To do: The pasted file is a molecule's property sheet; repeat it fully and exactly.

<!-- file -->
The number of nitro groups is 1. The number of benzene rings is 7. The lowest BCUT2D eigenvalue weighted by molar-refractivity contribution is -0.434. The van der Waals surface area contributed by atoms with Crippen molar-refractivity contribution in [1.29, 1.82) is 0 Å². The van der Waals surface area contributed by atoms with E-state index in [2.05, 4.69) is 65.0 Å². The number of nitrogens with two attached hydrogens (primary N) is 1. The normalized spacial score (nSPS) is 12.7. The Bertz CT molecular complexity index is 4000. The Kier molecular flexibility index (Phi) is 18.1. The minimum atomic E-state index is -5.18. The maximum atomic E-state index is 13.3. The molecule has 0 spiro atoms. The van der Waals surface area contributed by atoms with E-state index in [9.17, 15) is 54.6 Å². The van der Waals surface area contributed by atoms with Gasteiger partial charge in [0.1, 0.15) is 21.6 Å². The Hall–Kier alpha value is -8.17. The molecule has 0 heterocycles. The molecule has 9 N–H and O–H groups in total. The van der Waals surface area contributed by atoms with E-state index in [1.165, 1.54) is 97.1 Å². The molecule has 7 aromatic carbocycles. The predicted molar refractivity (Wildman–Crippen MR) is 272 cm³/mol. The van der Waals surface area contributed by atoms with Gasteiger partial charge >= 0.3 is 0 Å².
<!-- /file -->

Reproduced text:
The number of nitro groups is 1. The number of benzene rings is 7. The lowest BCUT2D eigenvalue weighted by molar-refractivity contribution is -0.434. The van der Waals surface area contributed by atoms with Crippen molar-refractivity contribution in [1.29, 1.82) is 0 Å². The van der Waals surface area contributed by atoms with E-state index in [2.05, 4.69) is 65.0 Å². The number of nitrogens with two attached hydrogens (primary N) is 1. The normalized spacial score (nSPS) is 12.7. The Bertz CT molecular complexity index is 4000. The Kier molecular flexibility index (Phi) is 18.1. The minimum atomic E-state index is -5.18. The maximum atomic E-state index is 13.3. The molecule has 0 spiro atoms. The van der Waals surface area contributed by atoms with E-state index in [9.17, 15) is 54.6 Å². The van der Waals surface area contributed by atoms with Gasteiger partial charge in [0.1, 0.15) is 21.6 Å². The Hall–Kier alpha value is -8.17. The molecule has 0 heterocycles. The molecule has 9 N–H and O–H groups in total. The van der Waals surface area contributed by atoms with E-state index in [1.165, 1.54) is 97.1 Å². The molecule has 7 aromatic carbocycles. The predicted molar refractivity (Wildman–Crippen MR) is 272 cm³/mol. The van der Waals surface area contributed by atoms with Gasteiger partial charge >= 0.3 is 0 Å².